BIBLE STUDY RESOURCES AND OTHER AUTHORS
Recommended reading of authors who present
their own perspectives.
PAGE 4 of Jonathan's Recommendations for
On the Incarnation , a new translation and introduction by John Behr, Preface by C.S. Lewis By any standard, this is a classic of Christian theology. Composed by St. Athanasius in the fourth century, it expounds with simplicity the theological vision defended at the councils of Nicaea and Constantinople: that the Son of God himself became "fully human, so that we might become god." Its influence on all Christian theology thereafter, East and West, ensures its place as one of the few "must read" books for all who want to know more about the Christian faith.
The thought which is now expressed in these pages has long been growing in the writers heart. Hidden at first and unconfessed, during the last few years it has from time to time been brought forth in conversation with trusted Christian friends. But the time seems come to give it a wider circulation. Mens hearts, now perhaps more than in any former age, are everywhere moved to enquire into the nature and inspiration of Holy Scripture, and the destiny of the human race, more especially the future state of sinners, as taught in Holy Scripture.
Beginning with Jesus' birth, Ken Bailey leads you on a kaleidoscopic study of Jesus throughout the four Gospels. Bailey examines the life and ministry of Jesus with attention to the Lord's Prayer, the Beatitudes, Jesus' relationship to women, and especially Jesus' parables. Through it all, Bailey employs his trademark expertise as a master of Middle Eastern culture to lead you into a deeper understanding of the person and significance of Jesus within his own cultural context. With a sure but gentle hand, Bailey lifts away the obscuring layers of modern Western interpretation to reveal Jesus in the light of his actual historical and cultural setting. This entirely new material from the pen of Ken Bailey is a must-have for any student of the New Testament. If you have benefited from Bailey's work over the years, this book will be a welcome and indispensable addition to your library. If you are unfamiliar with Bailey's work, this book will introduce you to a very old yet entirely new way of understanding Jesus.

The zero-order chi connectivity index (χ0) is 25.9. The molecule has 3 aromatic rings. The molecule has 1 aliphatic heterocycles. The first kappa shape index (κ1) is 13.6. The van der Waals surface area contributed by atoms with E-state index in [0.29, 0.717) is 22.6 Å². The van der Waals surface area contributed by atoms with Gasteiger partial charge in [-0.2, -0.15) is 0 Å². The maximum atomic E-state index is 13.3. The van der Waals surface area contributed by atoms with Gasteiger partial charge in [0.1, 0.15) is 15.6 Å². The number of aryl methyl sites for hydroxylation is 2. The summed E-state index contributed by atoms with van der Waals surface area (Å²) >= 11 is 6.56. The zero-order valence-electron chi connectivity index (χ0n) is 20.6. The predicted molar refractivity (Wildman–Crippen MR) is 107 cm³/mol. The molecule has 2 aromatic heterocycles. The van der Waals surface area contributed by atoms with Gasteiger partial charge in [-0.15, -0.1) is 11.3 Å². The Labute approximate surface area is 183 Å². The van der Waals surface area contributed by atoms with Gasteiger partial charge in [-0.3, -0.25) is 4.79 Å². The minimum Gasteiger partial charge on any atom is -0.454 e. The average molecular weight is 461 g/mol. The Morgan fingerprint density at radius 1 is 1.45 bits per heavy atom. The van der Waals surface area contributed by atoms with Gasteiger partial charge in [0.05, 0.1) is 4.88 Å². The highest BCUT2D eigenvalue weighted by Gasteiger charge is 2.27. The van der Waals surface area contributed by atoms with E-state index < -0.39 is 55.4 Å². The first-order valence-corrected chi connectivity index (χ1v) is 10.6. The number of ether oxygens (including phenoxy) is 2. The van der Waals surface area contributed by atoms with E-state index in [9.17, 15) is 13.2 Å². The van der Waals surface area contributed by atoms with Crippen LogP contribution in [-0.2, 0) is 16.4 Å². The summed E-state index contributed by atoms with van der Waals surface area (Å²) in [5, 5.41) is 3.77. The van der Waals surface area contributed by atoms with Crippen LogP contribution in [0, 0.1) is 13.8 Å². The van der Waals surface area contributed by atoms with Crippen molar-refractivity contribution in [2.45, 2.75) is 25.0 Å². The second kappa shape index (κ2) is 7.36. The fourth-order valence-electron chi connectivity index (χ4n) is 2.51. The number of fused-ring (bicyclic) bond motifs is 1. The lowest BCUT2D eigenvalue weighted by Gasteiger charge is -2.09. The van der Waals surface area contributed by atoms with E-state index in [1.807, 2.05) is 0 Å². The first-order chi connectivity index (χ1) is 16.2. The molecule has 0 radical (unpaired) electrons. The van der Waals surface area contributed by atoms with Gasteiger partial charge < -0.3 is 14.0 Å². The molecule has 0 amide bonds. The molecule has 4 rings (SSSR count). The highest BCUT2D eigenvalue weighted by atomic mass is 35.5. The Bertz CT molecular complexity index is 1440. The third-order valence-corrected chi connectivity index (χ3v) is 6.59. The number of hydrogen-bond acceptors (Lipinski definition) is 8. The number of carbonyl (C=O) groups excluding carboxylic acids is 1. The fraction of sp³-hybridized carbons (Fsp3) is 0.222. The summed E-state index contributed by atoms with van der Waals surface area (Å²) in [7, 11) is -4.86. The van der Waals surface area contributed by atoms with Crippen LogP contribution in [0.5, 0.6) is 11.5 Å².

Everlasting hell and divine judgment, a lake of fire and brimstone--these mainstays of evangelical tradition have come under fire once again in recent decades. Would the God of love revealed by Jesus really consign the vast majority of humankind to a destiny of eternal, conscious torment? Is divine mercy bound by the demands of justice? How can anyone presume to know who is saved from the flames and who is not?
Reacting to presumptions in like manner, others write off the fiery images of final judgment altogether. If there is a God who loves us, then surely all are welcome into the heavenly kingdom, regardless of their beliefs or behaviors in this life. Yet, given the sheer volume of threat rhetoric in the Scriptures and the wickedness manifest in human history, the pop-universalism of our day sounds more like denial than hope. Mercy triumphs over judgment; it does not skirt it.
Her Gates Will Never Be Shut endeavors to reconsider what the Bible and the Church have actually said about hell and hope, noting a breadth of real possibilities that undermines every presumption. The polyphony of perspectives on hell and hope offered by the prophets, apostles, and Jesus humble our obsessive need to harmonize every text into a neat theological system. But they open the door to the eternal hope found in Revelation 21-22: the City whose gates will never be shut; where the Spirit and Bride perpetually invite the thirsty who are outside the city to "Come, drink of the waters of life."